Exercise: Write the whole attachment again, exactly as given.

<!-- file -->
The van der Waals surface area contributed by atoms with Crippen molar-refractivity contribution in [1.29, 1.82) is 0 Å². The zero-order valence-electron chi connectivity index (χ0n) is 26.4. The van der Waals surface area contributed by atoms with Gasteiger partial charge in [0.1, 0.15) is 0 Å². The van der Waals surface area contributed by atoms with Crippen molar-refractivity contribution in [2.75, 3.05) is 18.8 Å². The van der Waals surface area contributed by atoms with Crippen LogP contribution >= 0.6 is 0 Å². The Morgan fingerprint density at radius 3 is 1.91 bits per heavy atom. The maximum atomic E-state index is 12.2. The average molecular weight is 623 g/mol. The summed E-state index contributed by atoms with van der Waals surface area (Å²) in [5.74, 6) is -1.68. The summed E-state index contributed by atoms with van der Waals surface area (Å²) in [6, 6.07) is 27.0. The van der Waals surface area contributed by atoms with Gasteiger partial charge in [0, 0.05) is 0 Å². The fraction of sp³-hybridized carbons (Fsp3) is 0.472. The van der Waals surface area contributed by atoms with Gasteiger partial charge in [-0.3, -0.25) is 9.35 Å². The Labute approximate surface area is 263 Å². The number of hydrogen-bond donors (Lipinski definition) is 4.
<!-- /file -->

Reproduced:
The van der Waals surface area contributed by atoms with Crippen molar-refractivity contribution in [1.29, 1.82) is 0 Å². The zero-order valence-electron chi connectivity index (χ0n) is 26.4. The van der Waals surface area contributed by atoms with Gasteiger partial charge in [0.1, 0.15) is 0 Å². The van der Waals surface area contributed by atoms with Crippen molar-refractivity contribution in [2.75, 3.05) is 18.8 Å². The van der Waals surface area contributed by atoms with Crippen LogP contribution >= 0.6 is 0 Å². The Morgan fingerprint density at radius 3 is 1.91 bits per heavy atom. The maximum atomic E-state index is 12.2. The average molecular weight is 623 g/mol. The summed E-state index contributed by atoms with van der Waals surface area (Å²) in [5.74, 6) is -1.68. The summed E-state index contributed by atoms with van der Waals surface area (Å²) in [6, 6.07) is 27.0. The van der Waals surface area contributed by atoms with Gasteiger partial charge in [0, 0.05) is 0 Å². The fraction of sp³-hybridized carbons (Fsp3) is 0.472. The van der Waals surface area contributed by atoms with Gasteiger partial charge in [-0.3, -0.25) is 9.35 Å². The Labute approximate surface area is 263 Å². The number of hydrogen-bond donors (Lipinski definition) is 4.